We work with a lot of companies in smaller countries and I can tell you that a typical company in a small country is very different than a typical company in America. A company there can be in food and banking and automobiles and all sorts of stuff. That would never work in America.
In Finland, a country of five million people, they have a company whose product line is narrow. The company is Nokia and their products are sold around the world. Why? Because Finland is too small, so to build a big company in Finland, Nokia had to think globally. We don’t sometimes think globally because America is big enough that you can produce a pretty big company if you just sold to Americans. But you’d better be thinking globally, because if you don’t, somebody will come into America with their global brand (like IKEA for example) and they’ll take your business away. So globalization is the idea that has really, really been driven by the Internet.
Marsha Friedman: What a different world today. Amazing! I would be remiss, being that I am in the PR business, if I didn’t ask you about your book, The Fall of Advertising and Rise of PR. I could quote you forever from the book, because it really is an important message that businesses need to hear. Could you just comment, because I’d love to have it coming directly from you, as to why PR is so crucial in establishing a brand and planting the seed?
Al Ries: The issues here have to do with credibility. In other words, the average ad has little credibility. And there are lots of reasons for that. One of which is there is too much advertising. As a result, the average person doesn’t necessarily believe much of what he or she reads in the ads. That’s no problem if you have a strong brand. In other words, Rolex can run ads and people will believe it because they know Rolex, they know it’s famous and they know it’s one of the most powerful brands in the world. Their friends and neighbors brag when they buy one. But when they see an ad for a brand they’ve never heard of, their tendency is not to believe a single thing they read. As a matter of fact, there’s a lot of research that says most people won’t even look at an ad for a brand that they’ve never heard of on the basis that, “If I’ve never heard of it, it can’t be any good.”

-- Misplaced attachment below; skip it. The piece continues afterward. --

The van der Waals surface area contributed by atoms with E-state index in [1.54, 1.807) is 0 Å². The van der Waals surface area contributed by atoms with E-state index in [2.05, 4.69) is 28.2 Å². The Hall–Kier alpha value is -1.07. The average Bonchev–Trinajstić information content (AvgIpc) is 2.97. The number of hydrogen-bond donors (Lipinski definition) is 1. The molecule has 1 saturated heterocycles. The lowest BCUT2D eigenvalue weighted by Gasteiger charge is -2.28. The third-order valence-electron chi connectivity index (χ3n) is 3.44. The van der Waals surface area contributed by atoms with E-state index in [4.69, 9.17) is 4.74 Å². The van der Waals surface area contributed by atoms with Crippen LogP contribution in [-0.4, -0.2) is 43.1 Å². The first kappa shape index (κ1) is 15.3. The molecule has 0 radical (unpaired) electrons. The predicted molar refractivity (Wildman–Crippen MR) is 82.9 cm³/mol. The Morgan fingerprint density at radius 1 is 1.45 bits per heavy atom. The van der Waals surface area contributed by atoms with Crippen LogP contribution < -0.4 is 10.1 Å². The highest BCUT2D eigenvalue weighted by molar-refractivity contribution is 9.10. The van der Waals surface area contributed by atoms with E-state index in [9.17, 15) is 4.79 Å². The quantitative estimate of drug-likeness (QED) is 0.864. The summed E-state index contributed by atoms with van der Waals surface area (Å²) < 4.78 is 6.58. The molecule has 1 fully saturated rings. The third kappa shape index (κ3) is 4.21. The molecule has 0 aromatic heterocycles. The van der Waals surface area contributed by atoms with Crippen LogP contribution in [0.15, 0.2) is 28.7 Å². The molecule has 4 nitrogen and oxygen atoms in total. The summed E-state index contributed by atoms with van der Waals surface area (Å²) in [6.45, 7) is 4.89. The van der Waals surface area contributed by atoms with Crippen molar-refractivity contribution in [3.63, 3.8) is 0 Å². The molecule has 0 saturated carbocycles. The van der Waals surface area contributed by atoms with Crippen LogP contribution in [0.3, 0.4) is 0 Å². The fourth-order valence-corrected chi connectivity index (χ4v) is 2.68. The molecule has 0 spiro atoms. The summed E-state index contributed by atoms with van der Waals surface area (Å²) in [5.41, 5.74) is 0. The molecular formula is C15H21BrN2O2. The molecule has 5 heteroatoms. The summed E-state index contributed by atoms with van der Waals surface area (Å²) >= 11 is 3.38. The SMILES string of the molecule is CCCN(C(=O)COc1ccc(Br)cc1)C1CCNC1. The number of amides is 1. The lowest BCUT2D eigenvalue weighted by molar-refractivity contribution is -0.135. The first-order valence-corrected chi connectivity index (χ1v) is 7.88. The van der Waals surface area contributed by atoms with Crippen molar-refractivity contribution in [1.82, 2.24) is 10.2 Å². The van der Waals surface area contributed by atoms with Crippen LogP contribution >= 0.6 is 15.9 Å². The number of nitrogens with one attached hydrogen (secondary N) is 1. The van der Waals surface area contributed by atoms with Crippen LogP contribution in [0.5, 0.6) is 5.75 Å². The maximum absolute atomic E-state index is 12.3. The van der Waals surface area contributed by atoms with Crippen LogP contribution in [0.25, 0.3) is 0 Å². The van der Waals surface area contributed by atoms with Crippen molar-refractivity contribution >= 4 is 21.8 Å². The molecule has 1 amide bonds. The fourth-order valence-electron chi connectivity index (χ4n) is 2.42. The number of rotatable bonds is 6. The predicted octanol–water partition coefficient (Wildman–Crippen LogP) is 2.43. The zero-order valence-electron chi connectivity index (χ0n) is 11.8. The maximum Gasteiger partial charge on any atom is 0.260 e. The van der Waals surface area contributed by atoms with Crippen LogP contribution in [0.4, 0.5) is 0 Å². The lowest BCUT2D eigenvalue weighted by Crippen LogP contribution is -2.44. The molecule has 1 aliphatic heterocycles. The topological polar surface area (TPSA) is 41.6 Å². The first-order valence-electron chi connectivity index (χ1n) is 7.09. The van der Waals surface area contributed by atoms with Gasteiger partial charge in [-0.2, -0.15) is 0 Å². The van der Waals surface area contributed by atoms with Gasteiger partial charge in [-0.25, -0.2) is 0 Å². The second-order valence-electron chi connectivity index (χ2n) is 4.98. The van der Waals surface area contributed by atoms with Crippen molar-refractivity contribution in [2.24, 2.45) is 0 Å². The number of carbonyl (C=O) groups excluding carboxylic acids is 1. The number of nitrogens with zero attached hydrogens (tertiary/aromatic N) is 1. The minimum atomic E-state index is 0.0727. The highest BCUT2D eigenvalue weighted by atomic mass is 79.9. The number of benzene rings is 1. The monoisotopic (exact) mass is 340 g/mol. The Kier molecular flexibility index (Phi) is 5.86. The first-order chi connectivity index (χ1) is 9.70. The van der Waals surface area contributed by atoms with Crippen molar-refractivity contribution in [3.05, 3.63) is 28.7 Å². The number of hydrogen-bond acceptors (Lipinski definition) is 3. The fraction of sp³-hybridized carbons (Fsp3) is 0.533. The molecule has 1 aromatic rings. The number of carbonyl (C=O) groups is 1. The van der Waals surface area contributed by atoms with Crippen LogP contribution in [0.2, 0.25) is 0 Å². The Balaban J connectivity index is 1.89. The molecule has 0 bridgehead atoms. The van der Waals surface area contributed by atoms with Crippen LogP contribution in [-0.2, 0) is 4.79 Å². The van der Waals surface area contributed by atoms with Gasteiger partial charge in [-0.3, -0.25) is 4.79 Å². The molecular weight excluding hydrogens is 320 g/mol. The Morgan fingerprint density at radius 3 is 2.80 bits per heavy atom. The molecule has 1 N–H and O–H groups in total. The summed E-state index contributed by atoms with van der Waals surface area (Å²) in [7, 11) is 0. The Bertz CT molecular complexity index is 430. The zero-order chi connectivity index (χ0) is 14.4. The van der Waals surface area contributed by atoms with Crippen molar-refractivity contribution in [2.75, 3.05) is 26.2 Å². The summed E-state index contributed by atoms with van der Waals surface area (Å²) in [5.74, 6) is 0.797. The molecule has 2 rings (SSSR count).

Marsha Friedman: That makes a lot of sense.
Al Ries: So advertising, more and more, is not good for the new brands. What’s good for new brands? PR. You see, in PR you’re not speaking for the brand, it’s the New York Times or the Wall Street Journal, or CBS, NBC or ABC who says it’s terrific. So the third-party endorsement through PR is the way to launch a new brand. Now that goes exactly against the thinking of management in America. Anytime anybody says, “Let’s launch a new brand,” management says, “We can’t afford to spend $20 or $30 million on an advertising campaign.” And we will say, “You’re right. You shouldn’t be doing that anyhow. You should be launching with PR.” Our philosophy is PR first and advertising second. You only use advertising after the brand has become established.
I’m not saying that established brands shouldn’t do PR; sure they should. But believe me, there is such an opportunity in the PR business to launch brands. As you probably know from your own experience, in meetings to launch a brand—and I’ve been in many of those and looked around—there are no PR people. The ad agency is there, the marketing manager is there, the sales manager is there and I ask, “Where are the PR people?”
So the PR business has a long way to go. First, they’ve got to get in the room. They’ve got to find a way to break down the door to get in the room before the brand is launched. That’s an issue too, but the philosophy I recommend is very powerful: PR first, advertising second.
And the other implication of this is the PR people need to get involved in the strategy of the brand. That’s the biggest single hang up, because traditionally it’s the advertising agency that works with the client to develop the marketing strategy—the “ultimate driving machine” words—and not the PR agency. But, the PR agency should, in a sense, take over the brand launching part of it and work on how to verbalize and visualize the brand. I think more PR people should be interested in reading our books than advertising or marketing people because some very major companies could buy into the concept of PR first and advertising second.
It would create enormous business for PRs, but more importantly it would make the function more important for the company. And nothing is as powerful in a company today, as a successful launch of a new brand. A new brand can double their business. The opportunity for a company’s expansion in many ways lies in the development of new brands.
A number of years ago when Apple came out, Richard Edelman, President and CEO of the world’s largest independent public relations firm, used to make speeches on this subject and Edelman’s business has gone through the roof. I can’t believe how large they’ve grown in the last ten years. There is an enormous potential in the PR business if you just do exactly what I’m talking about: establish the idea that the PR people should be the ones that are the outside consultants launching a new brand and not the advertising agencies.